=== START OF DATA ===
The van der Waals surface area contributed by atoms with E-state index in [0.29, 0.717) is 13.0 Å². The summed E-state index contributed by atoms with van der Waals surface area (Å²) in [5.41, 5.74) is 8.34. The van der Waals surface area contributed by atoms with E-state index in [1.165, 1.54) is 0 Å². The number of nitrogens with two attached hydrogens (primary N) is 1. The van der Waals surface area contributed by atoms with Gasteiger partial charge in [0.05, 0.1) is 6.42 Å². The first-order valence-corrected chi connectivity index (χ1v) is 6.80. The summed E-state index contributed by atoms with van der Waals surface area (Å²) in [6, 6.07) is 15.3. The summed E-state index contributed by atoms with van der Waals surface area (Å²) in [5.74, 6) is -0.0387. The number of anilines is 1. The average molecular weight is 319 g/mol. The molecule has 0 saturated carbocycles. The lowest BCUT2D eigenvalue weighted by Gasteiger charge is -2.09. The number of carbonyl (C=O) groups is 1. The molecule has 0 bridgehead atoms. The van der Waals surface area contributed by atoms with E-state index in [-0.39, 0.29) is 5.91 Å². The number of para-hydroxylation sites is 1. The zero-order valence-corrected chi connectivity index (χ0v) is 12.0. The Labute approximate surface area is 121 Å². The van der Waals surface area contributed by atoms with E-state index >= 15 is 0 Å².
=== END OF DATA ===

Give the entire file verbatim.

The van der Waals surface area contributed by atoms with E-state index in [0.29, 0.717) is 13.0 Å². The summed E-state index contributed by atoms with van der Waals surface area (Å²) in [5.41, 5.74) is 8.34. The van der Waals surface area contributed by atoms with E-state index in [1.165, 1.54) is 0 Å². The number of nitrogens with two attached hydrogens (primary N) is 1. The van der Waals surface area contributed by atoms with Gasteiger partial charge in [0.05, 0.1) is 6.42 Å². The first-order valence-corrected chi connectivity index (χ1v) is 6.80. The summed E-state index contributed by atoms with van der Waals surface area (Å²) in [6, 6.07) is 15.3. The summed E-state index contributed by atoms with van der Waals surface area (Å²) in [5.74, 6) is -0.0387. The number of anilines is 1. The average molecular weight is 319 g/mol. The molecule has 0 saturated carbocycles. The lowest BCUT2D eigenvalue weighted by Gasteiger charge is -2.09. The number of carbonyl (C=O) groups is 1. The molecule has 0 bridgehead atoms. The van der Waals surface area contributed by atoms with E-state index in [-0.39, 0.29) is 5.91 Å². The number of para-hydroxylation sites is 1. The zero-order valence-corrected chi connectivity index (χ0v) is 12.0. The Labute approximate surface area is 121 Å². The van der Waals surface area contributed by atoms with E-state index >= 15 is 0 Å².